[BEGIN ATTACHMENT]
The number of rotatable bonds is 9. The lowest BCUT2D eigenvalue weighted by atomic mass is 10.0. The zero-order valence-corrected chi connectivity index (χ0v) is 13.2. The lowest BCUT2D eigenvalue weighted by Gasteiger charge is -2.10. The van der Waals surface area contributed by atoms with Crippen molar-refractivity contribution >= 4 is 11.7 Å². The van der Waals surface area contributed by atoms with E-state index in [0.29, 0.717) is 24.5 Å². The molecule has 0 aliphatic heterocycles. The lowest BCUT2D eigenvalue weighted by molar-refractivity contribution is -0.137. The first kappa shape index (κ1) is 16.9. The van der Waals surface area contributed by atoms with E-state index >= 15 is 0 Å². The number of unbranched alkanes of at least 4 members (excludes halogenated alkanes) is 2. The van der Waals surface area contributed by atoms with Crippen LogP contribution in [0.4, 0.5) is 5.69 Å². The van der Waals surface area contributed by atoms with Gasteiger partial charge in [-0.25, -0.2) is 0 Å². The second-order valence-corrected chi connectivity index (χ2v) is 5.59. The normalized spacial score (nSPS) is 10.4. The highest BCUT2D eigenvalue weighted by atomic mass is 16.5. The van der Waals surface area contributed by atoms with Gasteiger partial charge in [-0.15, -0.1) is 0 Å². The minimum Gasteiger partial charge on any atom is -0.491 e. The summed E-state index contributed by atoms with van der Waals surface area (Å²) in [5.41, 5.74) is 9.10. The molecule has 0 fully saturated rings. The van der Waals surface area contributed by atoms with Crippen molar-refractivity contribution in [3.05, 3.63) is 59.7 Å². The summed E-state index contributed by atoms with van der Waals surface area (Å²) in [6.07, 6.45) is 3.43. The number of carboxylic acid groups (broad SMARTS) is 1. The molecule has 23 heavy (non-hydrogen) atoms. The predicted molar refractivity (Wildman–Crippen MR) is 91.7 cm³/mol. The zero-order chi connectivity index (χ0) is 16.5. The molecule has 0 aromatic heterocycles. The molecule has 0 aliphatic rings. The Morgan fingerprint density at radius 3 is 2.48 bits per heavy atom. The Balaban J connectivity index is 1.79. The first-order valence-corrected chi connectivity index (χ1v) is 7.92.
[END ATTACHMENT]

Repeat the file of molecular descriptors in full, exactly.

The number of rotatable bonds is 9. The lowest BCUT2D eigenvalue weighted by atomic mass is 10.0. The zero-order valence-corrected chi connectivity index (χ0v) is 13.2. The lowest BCUT2D eigenvalue weighted by Gasteiger charge is -2.10. The van der Waals surface area contributed by atoms with Crippen molar-refractivity contribution >= 4 is 11.7 Å². The van der Waals surface area contributed by atoms with E-state index in [0.29, 0.717) is 24.5 Å². The molecule has 0 aliphatic heterocycles. The lowest BCUT2D eigenvalue weighted by molar-refractivity contribution is -0.137. The first kappa shape index (κ1) is 16.9. The van der Waals surface area contributed by atoms with E-state index >= 15 is 0 Å². The number of unbranched alkanes of at least 4 members (excludes halogenated alkanes) is 2. The van der Waals surface area contributed by atoms with Crippen LogP contribution in [0.4, 0.5) is 5.69 Å². The van der Waals surface area contributed by atoms with Gasteiger partial charge in [-0.25, -0.2) is 0 Å². The second-order valence-corrected chi connectivity index (χ2v) is 5.59. The normalized spacial score (nSPS) is 10.4. The highest BCUT2D eigenvalue weighted by atomic mass is 16.5. The van der Waals surface area contributed by atoms with Gasteiger partial charge in [-0.15, -0.1) is 0 Å². The minimum Gasteiger partial charge on any atom is -0.491 e. The summed E-state index contributed by atoms with van der Waals surface area (Å²) in [5.41, 5.74) is 9.10. The molecule has 0 fully saturated rings. The van der Waals surface area contributed by atoms with Crippen molar-refractivity contribution in [3.05, 3.63) is 59.7 Å². The summed E-state index contributed by atoms with van der Waals surface area (Å²) in [6.07, 6.45) is 3.43. The number of carboxylic acid groups (broad SMARTS) is 1. The molecule has 23 heavy (non-hydrogen) atoms. The predicted molar refractivity (Wildman–Crippen MR) is 91.7 cm³/mol. The zero-order chi connectivity index (χ0) is 16.5. The molecule has 0 aromatic heterocycles. The molecule has 0 aliphatic rings. The Morgan fingerprint density at radius 3 is 2.48 bits per heavy atom. The Balaban J connectivity index is 1.79. The first-order valence-corrected chi connectivity index (χ1v) is 7.92.